Two powerful documentaries broadcast this week highlighted how even women who seemingly have it all can have power taken away from them by those who should be there to support and protect them
As the invitations for events for International Women’s Day start to arrive in my inbox, it was very timely to see two must-watch documentaries focus on the desperate plight and powerlessness of two very different women from two very different cultures and backgrounds. One came from the Arab world and a family with untold riches, the other came from a poor family in Mississippi and generated her own wealth through talent and hard work. Yet their disturbing stories are essentially the same. The American ‘Princess of Pop’ Britney Spears, and Dubai royalty, Princess Latifa have both lost control over their lives and it’s their fathers that have taken that control away.
Britney Spears and the Conservatorship
Despite her wealth and talent, Britney has just failed in her latest attempt to extricate herself from a conservatorship that gives her father control over her financial and legal affairs, despite the fact she clearly doesn’t trust him and whatever relationship they may have had has completely broken down. Framing Britney Spears, on the Sky Documentaries Channel, was a hard watch that raised uncomfortable questions about the our celebrity culture and the way the media treats young female stars. A succession of interviewers – some of them women – asked pointedly sexual questions to the teenage Britney and blamed her for the break up of her relationship with Justin Timberlake. The feeding frenzy that followed, along with the attendant paparazzi who pursued her day and night, undoubtedly helped to drive Britney to breaking point. No wonder she attacked one of the photographers with an umbrella – giving him yet another valuable image to sell to the highest bidder.
It was poignant that it was left to her somewhat obsessive fans to lobby most passionately on her behalf. For all her success, Britney seemed isolated and impotent in the face of the courts and an army of lawyers that ironically she is funding, all of whom have a vested interest in perpetuating this situation. I can think of countless male rock stars who have gone off the rails in a variety of ways and none of them has become the subject of a conservatorship that Britney has now had to endure for ten years. The patriarchy may think she’s in need of protection but their actions are resulting in her being further exploited as her earnings are funnelled to a father who had had his own issues with alcohol and seemed to be largely absent during her childhood. Media attention that has caused Britney so much grief, now seems to be her only hope of generating enough pressure to get the conservatorship reversed. As her lawyer said ‘ the whole world is watching’.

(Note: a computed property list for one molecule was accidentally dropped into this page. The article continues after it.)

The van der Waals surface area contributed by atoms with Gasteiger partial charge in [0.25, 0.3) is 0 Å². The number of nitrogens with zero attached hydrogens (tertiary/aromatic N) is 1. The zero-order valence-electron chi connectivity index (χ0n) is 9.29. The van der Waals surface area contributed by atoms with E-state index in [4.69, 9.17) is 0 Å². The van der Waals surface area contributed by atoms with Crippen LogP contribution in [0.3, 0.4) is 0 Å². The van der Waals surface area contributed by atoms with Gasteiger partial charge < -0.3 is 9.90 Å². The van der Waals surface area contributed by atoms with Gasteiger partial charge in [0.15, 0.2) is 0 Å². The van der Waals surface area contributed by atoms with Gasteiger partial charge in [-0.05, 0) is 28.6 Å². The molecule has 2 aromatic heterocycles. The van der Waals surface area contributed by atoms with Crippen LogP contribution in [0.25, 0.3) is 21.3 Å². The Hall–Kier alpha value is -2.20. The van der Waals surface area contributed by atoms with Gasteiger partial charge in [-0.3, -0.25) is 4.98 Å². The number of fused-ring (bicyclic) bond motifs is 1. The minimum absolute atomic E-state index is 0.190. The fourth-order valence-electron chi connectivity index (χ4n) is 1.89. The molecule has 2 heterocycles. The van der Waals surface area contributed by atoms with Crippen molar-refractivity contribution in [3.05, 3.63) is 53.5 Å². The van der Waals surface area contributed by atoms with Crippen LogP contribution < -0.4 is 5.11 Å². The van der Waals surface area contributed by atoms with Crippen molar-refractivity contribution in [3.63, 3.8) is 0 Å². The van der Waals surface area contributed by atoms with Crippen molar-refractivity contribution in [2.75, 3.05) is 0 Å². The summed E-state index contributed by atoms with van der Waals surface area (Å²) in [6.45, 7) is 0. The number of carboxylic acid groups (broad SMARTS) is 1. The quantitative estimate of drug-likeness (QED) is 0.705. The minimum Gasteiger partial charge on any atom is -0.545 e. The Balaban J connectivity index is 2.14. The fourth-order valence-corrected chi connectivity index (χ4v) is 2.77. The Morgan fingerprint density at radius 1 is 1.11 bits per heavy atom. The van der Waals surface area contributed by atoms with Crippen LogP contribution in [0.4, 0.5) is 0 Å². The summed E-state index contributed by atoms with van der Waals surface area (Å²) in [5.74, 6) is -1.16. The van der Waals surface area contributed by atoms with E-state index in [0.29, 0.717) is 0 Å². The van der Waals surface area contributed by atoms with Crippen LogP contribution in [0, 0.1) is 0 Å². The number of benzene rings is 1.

Princess Latifa Held Captive
Princess Latifa’s friends are also relying on media attention to find out what has happened to her since she secretly sent them video messages claiming her father was holding her hostage. Justifiably, they fear for her life. Her horrifying story, featured in this week’s BBC Panorama programme, contains allegations of oppression, abuse and control by her father, Sheikh Mohammed bin Rashid Al Maktoum. He is one of the richest heads of state in the world and one of the most powerful men in the Gulf, as the ruler of Dubai and Vice President of the United Arab Emirates (UAE). Whilst he rubs shoulders with the Queen and other world leaders, his daughter seems to lack the most basic of freedoms. Princess Latifa’s imprisonment follows her foiled attempt to escape from Dubai in a sailing boat in 2018. She vividly describes how she fought back as commandoes stormed the boat in the Indian Ocean, captured and drugged her. Her friends have allowed these messages to be broadcast because they are worried for her safety now that the phone seems to have been cut off. Princess Latifa was visibly petrified, pale and emotionally fragile as she cowered in a corner of the bathroom to record her message because it was the only room with a lock on. She described how she was being held under armed guard in a villa with bars on the windows and was never allowed outside for fresh air or sunlight. Her family claim that they carried out ‘a rescue mission’, that Princess Latifa is mentally ill and that she is safe in their ‘loving care’.
The footage has prompted global calls for the United Nations to investigate and the office of the UN High Commissioner for Human Rights has said it will soon question the UAE about the plight of Princess Latifa. The British Foreign Secretary, Dominic Raab has expressed concern and said that the UK will monitor any developments closely.
These are not new stories so it’s doubly shocking that neither of these high profile women are able to escape from their situation and both are partly relying on the outcry that these programmes will stir up to help them get the freedom to live as they choose. These are two cases we happen to know about. What chance does any woman in a similar situation have if she isn’t of interest to the media or doesn’t have access to it?